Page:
Obama Will Bypass Senate, Use Recess Appointment for Medicare Chief
Obama intends to use a so-called recess appointment to put Dr. Donald Berwick in charge of the Centers for Medicare and Medicaid Services, a White House official said Tuesday night. The appointment was expected Wednesday.
The decision means Berwick, an expert on patient care, can assume the post without being confirmed by the Senate, which is in recess for the July Fourth holiday. He could serve through next year without Senate confirmation.
Republicans had indicated they were prepared to oppose him over comments he had made on rationing of medical care and other matters. Democrats wanted to avoid a nasty confirmation fight that could reopen the health care debate. Berwick was nominated in April but no confirmation hearing had been scheduled.
"Many Republicans in Congress have made it clear in recent weeks that they were going to stall the nomination as long as they could, solely to score political points," White House communications director Dan Pfeiffer wrote in a post on the White House blog. "But with the agency facing new responsibilities to protect seniors' care under the Affordable Care Act, there's no time to waste with Washington game-playing."
The decision to use a recess appointment to skirt the Senate drew fire from Republicans even though the tool had been used frequently by presidents of both political parties. Obama last made a batch of recess appointments in March, and he was to make two other less prominent appointments Wednesday, one to a pension board and the other to a science post, the White House said.
"This recess appointment is an insult to the American people," Sen. John Barrasso, R-Wyo., said in a statement. "Dr. Berwick is a self-professed supporter of rationing health care and he won't even have to explain his views to the American people in a congressional hearing."
The Senate Republican leader, Sen. Mitch McConnell of Kentucky, said, "The fact that this administration won't allow the man charged with implementing the president's plan to cut $500 billion out of Medicare to testify about his plans for the care of our nation's seniors is truly outrageous."
Berwick, 63, is a pediatrician, Harvard University professor and leader of a health care nonprofit organization who's drawn support from many quarters, including the American Medical Association, since his nomination to oversee the enormous Medicare and Medicaid health insurance plans for the elderly, poor and disabled.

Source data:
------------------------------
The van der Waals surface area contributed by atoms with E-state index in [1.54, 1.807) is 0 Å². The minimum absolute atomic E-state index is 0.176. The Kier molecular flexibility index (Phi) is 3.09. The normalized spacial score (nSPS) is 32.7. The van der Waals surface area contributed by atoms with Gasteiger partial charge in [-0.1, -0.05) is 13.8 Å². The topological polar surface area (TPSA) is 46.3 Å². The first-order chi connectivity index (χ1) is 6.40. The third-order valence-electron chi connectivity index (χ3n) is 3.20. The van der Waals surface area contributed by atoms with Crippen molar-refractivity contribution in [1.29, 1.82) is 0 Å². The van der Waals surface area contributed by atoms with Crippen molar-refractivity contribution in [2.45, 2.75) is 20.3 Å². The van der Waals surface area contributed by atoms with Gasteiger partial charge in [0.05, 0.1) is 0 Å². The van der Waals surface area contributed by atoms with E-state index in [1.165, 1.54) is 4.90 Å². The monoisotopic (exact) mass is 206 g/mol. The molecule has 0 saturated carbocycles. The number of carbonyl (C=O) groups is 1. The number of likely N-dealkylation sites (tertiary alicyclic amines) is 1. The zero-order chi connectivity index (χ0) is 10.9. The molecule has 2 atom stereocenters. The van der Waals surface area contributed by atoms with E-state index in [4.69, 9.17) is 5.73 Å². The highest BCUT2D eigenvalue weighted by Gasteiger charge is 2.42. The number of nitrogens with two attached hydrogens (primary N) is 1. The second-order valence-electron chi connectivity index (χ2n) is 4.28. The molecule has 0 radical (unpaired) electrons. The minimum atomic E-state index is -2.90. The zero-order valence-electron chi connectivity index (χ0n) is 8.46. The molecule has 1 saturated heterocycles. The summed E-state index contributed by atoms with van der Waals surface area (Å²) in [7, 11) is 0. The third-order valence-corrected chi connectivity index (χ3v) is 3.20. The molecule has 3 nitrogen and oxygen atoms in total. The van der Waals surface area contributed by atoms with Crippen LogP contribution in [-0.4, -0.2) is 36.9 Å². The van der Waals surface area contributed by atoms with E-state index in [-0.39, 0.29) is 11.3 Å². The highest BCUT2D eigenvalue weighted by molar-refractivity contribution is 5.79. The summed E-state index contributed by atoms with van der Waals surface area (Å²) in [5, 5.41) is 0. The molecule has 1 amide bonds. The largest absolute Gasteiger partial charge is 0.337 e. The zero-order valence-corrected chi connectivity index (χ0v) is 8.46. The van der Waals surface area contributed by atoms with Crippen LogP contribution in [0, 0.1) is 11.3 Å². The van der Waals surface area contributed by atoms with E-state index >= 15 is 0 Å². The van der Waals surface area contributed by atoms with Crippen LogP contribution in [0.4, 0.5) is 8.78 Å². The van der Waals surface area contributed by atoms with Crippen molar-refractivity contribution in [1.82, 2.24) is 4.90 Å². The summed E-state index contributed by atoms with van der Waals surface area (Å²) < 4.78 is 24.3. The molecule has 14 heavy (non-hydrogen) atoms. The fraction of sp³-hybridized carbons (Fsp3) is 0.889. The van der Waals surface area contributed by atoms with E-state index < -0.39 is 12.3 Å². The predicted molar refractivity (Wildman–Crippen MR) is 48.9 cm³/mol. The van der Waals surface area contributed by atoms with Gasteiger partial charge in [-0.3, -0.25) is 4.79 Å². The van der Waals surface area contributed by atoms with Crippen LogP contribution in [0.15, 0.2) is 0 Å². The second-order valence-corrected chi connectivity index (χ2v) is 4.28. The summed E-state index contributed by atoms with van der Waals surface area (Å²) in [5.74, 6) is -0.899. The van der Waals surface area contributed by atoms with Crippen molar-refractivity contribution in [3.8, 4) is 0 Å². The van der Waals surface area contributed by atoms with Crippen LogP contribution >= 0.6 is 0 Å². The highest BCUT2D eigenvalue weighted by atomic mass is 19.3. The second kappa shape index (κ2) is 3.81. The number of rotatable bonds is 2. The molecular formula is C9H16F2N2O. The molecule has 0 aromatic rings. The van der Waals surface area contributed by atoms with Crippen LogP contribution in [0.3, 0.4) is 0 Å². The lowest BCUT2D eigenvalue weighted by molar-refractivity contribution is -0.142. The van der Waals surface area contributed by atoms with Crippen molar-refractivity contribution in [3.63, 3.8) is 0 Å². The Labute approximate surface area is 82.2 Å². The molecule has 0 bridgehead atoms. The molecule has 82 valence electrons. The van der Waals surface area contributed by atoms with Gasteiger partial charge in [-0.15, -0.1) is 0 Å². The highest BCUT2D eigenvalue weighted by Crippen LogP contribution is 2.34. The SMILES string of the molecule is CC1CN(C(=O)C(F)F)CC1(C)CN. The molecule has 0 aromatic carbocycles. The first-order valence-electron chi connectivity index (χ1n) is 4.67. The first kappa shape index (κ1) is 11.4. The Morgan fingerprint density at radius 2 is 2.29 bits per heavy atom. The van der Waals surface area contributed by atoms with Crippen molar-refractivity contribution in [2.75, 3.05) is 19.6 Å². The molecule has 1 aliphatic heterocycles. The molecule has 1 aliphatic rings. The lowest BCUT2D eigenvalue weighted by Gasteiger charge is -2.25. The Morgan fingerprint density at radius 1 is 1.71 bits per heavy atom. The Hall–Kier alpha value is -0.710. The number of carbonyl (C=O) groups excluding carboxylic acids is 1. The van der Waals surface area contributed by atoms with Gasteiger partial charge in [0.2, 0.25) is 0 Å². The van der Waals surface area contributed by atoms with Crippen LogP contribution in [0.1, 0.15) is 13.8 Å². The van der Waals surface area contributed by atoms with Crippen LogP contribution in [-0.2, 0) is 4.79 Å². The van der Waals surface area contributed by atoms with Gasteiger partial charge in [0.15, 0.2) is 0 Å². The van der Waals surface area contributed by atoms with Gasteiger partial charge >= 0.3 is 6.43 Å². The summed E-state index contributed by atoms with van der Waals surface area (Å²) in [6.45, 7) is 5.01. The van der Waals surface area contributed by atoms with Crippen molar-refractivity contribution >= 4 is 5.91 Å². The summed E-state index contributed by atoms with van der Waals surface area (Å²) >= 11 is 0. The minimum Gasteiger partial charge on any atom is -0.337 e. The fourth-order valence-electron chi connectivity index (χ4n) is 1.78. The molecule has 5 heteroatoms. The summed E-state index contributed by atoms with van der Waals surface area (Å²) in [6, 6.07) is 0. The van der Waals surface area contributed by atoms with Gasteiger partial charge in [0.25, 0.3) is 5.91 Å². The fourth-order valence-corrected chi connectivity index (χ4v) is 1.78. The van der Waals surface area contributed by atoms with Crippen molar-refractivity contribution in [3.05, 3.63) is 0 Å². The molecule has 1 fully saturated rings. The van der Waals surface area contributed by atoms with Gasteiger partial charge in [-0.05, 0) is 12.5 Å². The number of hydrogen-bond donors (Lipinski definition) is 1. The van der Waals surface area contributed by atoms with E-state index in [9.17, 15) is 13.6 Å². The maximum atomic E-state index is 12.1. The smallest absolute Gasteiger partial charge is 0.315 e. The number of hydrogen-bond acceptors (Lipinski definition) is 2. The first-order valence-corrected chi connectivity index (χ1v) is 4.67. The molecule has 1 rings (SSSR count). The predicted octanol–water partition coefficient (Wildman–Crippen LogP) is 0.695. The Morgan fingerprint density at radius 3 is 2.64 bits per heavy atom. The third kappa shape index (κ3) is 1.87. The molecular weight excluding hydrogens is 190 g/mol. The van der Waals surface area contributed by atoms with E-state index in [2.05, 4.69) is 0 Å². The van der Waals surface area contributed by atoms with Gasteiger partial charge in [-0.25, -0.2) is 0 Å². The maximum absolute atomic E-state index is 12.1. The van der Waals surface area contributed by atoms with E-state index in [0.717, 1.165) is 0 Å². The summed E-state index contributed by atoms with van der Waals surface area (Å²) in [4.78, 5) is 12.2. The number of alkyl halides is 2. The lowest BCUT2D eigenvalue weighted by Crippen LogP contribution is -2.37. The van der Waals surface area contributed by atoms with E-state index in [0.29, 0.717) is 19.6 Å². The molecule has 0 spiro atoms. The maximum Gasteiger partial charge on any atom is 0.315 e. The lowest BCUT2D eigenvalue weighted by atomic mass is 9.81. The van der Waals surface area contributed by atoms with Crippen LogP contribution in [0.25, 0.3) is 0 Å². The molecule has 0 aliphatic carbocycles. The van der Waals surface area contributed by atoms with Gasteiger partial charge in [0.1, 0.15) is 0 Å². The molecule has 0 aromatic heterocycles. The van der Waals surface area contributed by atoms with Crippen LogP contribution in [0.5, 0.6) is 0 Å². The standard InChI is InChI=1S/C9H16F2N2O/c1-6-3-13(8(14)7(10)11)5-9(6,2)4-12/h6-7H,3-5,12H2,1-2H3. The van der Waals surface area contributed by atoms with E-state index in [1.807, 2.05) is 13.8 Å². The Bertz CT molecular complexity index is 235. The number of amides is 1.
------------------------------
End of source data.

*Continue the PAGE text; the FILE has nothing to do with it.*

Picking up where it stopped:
He's been criticized by Republicans for a number of comments, including telling an interviewer last year: "The decision is not whether or not we will ration care -- the decision is whether we will ration with our eyes open. And right now, we are doing it blindly."
Republicans have seized on that to cast Berwick as someone who would deny needed care based on cost, while supporters contend rationing already is done by insurance companies and Berwick simply wants transparency and accountability in medical decisions.
It's just those echoes of last year's acrimonious health care debate that Democrats would prefer not to replay on the Senate floor.
Medicare has been without an administrator since 2006, and the White House says the need to fill the post is critical because of its role in implementing the new health care law. Medicare is to be a key testing ground for numerous aspects of the new law, from developing new medical techniques to trying out new payment systems, and the White House says a permanent leader is key with deadlines approaching.
In addition to his professorship at Harvard, Berwick is the president of the Institute for Healthcare Improvement, a nonprofit in Cambridge, Mass., that works to develop and implement concepts for improving patient care.
Also being appointed Wednesday are:
--Philip E. Coyle III as associate director for national security and international affairs at the White House Office of Science and Technology Policy.
--Joshua Gotbaum as director of the Pension Benefit Guaranty Corporation.